William W. Crannel


William W. Crannel was born in September 1749. He was the son of Robert and Ariaantie Bovie Crannel. The eldest of six children, he grew up in the modest third ward home of an Albany barber and wigmaker. He was known as William W[inslow] Crannel in honor of the family matriarch.

In 1767, "William Winslow Crannel" was listed as a soldier in a Rensselaerswyck militia company.

In January 1780, he married a slightly younger Mary Eman at the Albany Dutch church.

He appears to have served in the Revolutionary army. His name appears several times on muster rolls of First New York Regiment. In October 1780, he was called "Capt." in the context of transporting people and supplies on his sloop between Albany and West Point. Afterwards, he received a land bounty right in conunction with the city militia regiment.

In 1790, his household was configured on the census for the part of Watervliet located north of the city. However, the Albany assessment roll in 1799 valued his house and lot in the third ward modestly. In 1800 and afterwards, city censuses configured his household in the the same location.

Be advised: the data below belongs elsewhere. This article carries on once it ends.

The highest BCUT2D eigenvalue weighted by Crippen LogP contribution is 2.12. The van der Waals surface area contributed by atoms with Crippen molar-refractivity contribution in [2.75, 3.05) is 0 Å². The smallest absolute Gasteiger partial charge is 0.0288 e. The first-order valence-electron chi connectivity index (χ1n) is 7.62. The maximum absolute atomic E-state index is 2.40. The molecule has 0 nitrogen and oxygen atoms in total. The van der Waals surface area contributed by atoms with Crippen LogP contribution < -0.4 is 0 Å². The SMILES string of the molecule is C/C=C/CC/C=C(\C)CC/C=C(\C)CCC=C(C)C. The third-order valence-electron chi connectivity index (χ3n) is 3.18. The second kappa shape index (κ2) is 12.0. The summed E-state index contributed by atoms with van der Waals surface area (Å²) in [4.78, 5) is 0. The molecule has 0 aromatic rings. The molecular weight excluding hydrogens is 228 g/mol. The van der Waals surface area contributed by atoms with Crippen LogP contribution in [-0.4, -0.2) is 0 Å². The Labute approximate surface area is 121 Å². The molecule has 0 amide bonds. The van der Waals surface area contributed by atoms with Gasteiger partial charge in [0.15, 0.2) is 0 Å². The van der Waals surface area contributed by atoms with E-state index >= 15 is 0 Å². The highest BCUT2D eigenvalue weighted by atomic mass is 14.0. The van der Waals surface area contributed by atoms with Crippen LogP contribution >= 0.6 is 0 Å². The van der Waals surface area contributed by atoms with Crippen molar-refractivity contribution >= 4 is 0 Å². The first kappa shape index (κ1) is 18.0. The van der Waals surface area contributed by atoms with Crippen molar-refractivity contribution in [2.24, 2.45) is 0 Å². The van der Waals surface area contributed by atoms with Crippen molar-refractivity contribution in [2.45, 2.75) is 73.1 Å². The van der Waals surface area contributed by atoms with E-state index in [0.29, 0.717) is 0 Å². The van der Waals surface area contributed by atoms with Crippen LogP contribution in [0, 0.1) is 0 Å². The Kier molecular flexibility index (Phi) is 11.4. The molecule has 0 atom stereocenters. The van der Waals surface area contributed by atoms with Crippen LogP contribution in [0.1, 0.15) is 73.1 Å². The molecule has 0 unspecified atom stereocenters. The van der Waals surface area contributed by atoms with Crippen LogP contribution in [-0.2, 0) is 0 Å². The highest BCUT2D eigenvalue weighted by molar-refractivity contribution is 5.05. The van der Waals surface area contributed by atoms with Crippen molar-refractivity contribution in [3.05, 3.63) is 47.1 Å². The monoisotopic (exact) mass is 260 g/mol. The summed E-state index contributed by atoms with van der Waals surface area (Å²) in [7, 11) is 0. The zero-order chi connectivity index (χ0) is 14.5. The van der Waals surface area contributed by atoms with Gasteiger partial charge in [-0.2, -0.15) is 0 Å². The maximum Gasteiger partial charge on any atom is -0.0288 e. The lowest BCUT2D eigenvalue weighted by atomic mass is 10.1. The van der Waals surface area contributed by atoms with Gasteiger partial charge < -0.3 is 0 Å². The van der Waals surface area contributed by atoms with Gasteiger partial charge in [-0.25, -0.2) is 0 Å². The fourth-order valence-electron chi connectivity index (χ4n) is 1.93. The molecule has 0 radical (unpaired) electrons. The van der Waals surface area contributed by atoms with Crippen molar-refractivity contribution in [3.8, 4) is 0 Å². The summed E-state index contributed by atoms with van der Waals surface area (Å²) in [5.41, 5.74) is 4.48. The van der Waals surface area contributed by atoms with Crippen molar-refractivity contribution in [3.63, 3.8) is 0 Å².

In March 1810, he was among a large group who attended "the first meeting" of Republicans at an Albany public house.

The first city directory in 1813 identified him as a barber living at 2 Dock Street. The last directory listing for him in 1827 noted that William W. Crannel was 79-years-old, still identified as a barber, and was a resident of newly re-named Dean Street.

William W. Crannel died in December of 1828. He had lived eighty years. A year later, letters of administration were granted on his estate.

biography in-progress


the people of colonial Albany Sources: The life of William W. Crannel is CAP biography number 7737. This sketch is derived chiefly from family and community-based resources.

first posted: 4/10/12